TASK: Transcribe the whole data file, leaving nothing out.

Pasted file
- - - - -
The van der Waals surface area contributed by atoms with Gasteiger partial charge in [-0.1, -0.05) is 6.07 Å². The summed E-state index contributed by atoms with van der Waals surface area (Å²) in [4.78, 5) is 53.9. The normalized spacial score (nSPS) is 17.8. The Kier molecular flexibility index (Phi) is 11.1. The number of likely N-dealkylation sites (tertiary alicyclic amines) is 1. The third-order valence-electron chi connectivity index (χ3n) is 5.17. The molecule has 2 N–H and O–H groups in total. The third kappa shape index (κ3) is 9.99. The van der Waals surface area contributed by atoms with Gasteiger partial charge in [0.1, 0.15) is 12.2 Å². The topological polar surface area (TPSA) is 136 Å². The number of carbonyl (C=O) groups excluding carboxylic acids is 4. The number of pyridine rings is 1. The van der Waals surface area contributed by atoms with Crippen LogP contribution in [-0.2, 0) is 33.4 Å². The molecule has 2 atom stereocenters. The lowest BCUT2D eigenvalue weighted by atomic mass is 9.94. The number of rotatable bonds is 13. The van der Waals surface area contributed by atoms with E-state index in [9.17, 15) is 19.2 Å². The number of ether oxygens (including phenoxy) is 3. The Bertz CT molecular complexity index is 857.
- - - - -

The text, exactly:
The van der Waals surface area contributed by atoms with Gasteiger partial charge in [-0.1, -0.05) is 6.07 Å². The summed E-state index contributed by atoms with van der Waals surface area (Å²) in [4.78, 5) is 53.9. The normalized spacial score (nSPS) is 17.8. The Kier molecular flexibility index (Phi) is 11.1. The number of likely N-dealkylation sites (tertiary alicyclic amines) is 1. The third-order valence-electron chi connectivity index (χ3n) is 5.17. The molecule has 2 N–H and O–H groups in total. The third kappa shape index (κ3) is 9.99. The van der Waals surface area contributed by atoms with Gasteiger partial charge in [0.1, 0.15) is 12.2 Å². The topological polar surface area (TPSA) is 136 Å². The number of carbonyl (C=O) groups excluding carboxylic acids is 4. The number of pyridine rings is 1. The van der Waals surface area contributed by atoms with Crippen LogP contribution in [-0.2, 0) is 33.4 Å². The molecule has 2 atom stereocenters. The lowest BCUT2D eigenvalue weighted by atomic mass is 9.94. The number of rotatable bonds is 13. The van der Waals surface area contributed by atoms with E-state index in [9.17, 15) is 19.2 Å². The number of ether oxygens (including phenoxy) is 3. The Bertz CT molecular complexity index is 857.